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Hypermobility in sports

Updated: Mar 21

Hypermobility, which is a condition where a person's joints can move beyond their normal range of motion, can have both positive and negative effects on sports performance.

On the positive side, hypermobility can provide an advantage in certain sports that require increased flexibility, such as gymnastics, dance, and figure skating. Hypermobility can allow athletes to achieve extreme ranges of motion and perform complex movements with ease.

However, on the negative side, hypermobility can also increase the risk of joint injury and instability, as the joints may lack the stability and support necessary for certain activities. This can affect an athlete's ability to generate power, control movements, and maintain proper form, which can ultimately decrease their overall performance.

Additionally, hypermobility can lead to a higher incidence of chronic pain and discomfort, which can limit an athlete's ability to train and perform at their best.

Overall, the effect of hypermobility on sports performance depends on the specific sport and the individual athlete. While hypermobility can provide certain advantages in some sports, it can also pose challenges and risks that need to be managed and addressed in order to optimize an athlete's performance.

There are a few ways to identify if an athlete is hypermobile. Here are some common methods:

  1. Beighton Score: The Beighton score is a quick and easy test that assesses joint hypermobility. It involves five simple manoeuvres, such as bending the pinky finger back beyond 90 degrees, and assigning a score based on the range of motion achieved. A score of four or more out of nine indicates hypermobility.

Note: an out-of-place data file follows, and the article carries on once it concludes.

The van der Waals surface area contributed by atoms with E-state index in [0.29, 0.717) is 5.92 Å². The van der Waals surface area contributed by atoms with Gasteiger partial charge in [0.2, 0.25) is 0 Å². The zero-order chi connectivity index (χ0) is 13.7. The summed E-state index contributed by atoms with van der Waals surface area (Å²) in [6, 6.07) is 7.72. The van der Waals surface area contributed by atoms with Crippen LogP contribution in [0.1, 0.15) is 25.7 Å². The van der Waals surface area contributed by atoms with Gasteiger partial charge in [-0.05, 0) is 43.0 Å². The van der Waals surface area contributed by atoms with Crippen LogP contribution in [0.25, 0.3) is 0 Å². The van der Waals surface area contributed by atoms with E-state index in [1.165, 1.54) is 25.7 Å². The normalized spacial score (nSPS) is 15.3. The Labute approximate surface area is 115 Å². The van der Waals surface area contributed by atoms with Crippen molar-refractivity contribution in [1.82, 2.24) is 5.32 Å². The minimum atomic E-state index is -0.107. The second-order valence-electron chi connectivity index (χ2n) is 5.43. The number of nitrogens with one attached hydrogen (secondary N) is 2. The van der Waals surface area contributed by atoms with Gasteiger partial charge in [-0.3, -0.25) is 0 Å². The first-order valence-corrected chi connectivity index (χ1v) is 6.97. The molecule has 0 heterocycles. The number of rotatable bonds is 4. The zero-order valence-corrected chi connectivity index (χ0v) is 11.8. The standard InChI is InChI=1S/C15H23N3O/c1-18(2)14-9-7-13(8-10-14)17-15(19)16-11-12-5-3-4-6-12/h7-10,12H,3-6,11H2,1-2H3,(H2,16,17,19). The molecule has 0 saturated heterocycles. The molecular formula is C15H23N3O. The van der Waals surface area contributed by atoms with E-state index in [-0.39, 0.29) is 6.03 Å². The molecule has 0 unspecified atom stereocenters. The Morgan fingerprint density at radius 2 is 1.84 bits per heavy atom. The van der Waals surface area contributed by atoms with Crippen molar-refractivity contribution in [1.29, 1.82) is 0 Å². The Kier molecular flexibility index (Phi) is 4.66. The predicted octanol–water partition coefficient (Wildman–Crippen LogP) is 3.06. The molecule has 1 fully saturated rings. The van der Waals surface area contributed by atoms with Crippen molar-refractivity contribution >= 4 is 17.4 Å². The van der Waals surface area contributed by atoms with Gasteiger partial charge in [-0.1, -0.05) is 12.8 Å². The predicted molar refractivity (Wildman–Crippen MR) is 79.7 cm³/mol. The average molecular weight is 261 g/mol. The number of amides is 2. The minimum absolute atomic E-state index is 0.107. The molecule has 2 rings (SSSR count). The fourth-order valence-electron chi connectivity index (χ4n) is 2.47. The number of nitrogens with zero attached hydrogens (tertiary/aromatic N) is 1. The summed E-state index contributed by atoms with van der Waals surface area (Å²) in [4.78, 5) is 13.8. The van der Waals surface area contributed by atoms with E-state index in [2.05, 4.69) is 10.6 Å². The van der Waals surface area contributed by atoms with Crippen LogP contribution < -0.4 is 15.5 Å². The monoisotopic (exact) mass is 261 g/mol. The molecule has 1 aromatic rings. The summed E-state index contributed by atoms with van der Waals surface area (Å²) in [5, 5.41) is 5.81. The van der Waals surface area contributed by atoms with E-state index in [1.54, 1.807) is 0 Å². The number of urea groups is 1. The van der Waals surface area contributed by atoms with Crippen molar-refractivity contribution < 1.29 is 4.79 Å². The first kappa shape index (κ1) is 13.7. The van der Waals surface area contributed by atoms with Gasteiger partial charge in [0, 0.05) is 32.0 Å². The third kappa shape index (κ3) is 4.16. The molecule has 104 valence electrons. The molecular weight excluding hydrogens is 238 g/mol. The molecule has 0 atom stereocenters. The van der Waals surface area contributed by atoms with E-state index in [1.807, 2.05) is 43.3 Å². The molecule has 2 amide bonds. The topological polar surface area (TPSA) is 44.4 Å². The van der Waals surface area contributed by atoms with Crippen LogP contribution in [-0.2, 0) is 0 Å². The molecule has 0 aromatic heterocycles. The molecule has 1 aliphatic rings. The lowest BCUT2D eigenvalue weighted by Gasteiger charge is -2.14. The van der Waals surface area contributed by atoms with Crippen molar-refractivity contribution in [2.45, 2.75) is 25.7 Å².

2. Range of Motion Testing: Joint range of motion can be assessed using a goniometer, a tool that measures joint angles. Hypermobility is typically defined as joint range of motion that exceeds the normal range by more than 10 degrees.

  3. Clinical Examination: A trained healthcare professional, such as a physical therapist or sports medicine physician, can perform a clinical examination to assess joint hypermobility. This may involve looking at joint flexibility, checking for joint instability, and assessing any pain or discomfort associated with movement.

  4. Imaging Studies: In some cases, imaging studies such as X-rays or magnetic resonance imaging (MRI) may be used to assess joint hypermobility and any associated damage or injury.

It's important to note that not all hypermobility is problematic, and not all athletes with hypermobility experience negative effects. However, if an athlete is identified as hypermobile, it may be important to monitor their joint health and provide appropriate training and support to help prevent injury and optimise performance.

DISCLAIMER: Criss Cross Active does not provide medical advice, diagnosis, or treatment. Any information published on this website or by this brand is not intended as a substitute for medical advice, and you should not take any action before consulting with a healthcare professional.

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